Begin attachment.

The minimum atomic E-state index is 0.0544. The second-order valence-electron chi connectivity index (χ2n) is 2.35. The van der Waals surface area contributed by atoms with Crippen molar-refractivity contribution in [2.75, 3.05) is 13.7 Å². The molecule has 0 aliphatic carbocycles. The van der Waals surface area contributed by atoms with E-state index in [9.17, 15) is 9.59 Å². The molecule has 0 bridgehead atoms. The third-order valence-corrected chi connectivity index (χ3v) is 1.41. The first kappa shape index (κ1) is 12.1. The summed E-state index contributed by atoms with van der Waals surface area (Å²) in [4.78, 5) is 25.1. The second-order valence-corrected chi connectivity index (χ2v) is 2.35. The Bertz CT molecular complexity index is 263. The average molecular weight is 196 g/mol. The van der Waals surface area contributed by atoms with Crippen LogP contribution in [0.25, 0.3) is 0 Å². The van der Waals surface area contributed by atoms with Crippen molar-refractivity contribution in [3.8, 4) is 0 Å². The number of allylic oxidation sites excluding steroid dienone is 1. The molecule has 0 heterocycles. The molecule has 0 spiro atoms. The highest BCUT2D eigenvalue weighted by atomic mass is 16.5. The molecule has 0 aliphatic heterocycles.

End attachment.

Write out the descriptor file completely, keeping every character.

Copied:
The minimum atomic E-state index is 0.0544. The second-order valence-electron chi connectivity index (χ2n) is 2.35. The van der Waals surface area contributed by atoms with Crippen molar-refractivity contribution in [2.75, 3.05) is 13.7 Å². The molecule has 0 aliphatic carbocycles. The van der Waals surface area contributed by atoms with E-state index in [9.17, 15) is 9.59 Å². The molecule has 0 bridgehead atoms. The third-order valence-corrected chi connectivity index (χ3v) is 1.41. The first kappa shape index (κ1) is 12.1. The summed E-state index contributed by atoms with van der Waals surface area (Å²) in [4.78, 5) is 25.1. The second-order valence-corrected chi connectivity index (χ2v) is 2.35. The Bertz CT molecular complexity index is 263. The average molecular weight is 196 g/mol. The van der Waals surface area contributed by atoms with Crippen LogP contribution in [0.25, 0.3) is 0 Å². The van der Waals surface area contributed by atoms with Crippen molar-refractivity contribution in [3.8, 4) is 0 Å². The number of allylic oxidation sites excluding steroid dienone is 1. The molecule has 0 heterocycles. The molecule has 0 spiro atoms. The highest BCUT2D eigenvalue weighted by atomic mass is 16.5. The molecule has 0 aliphatic heterocycles.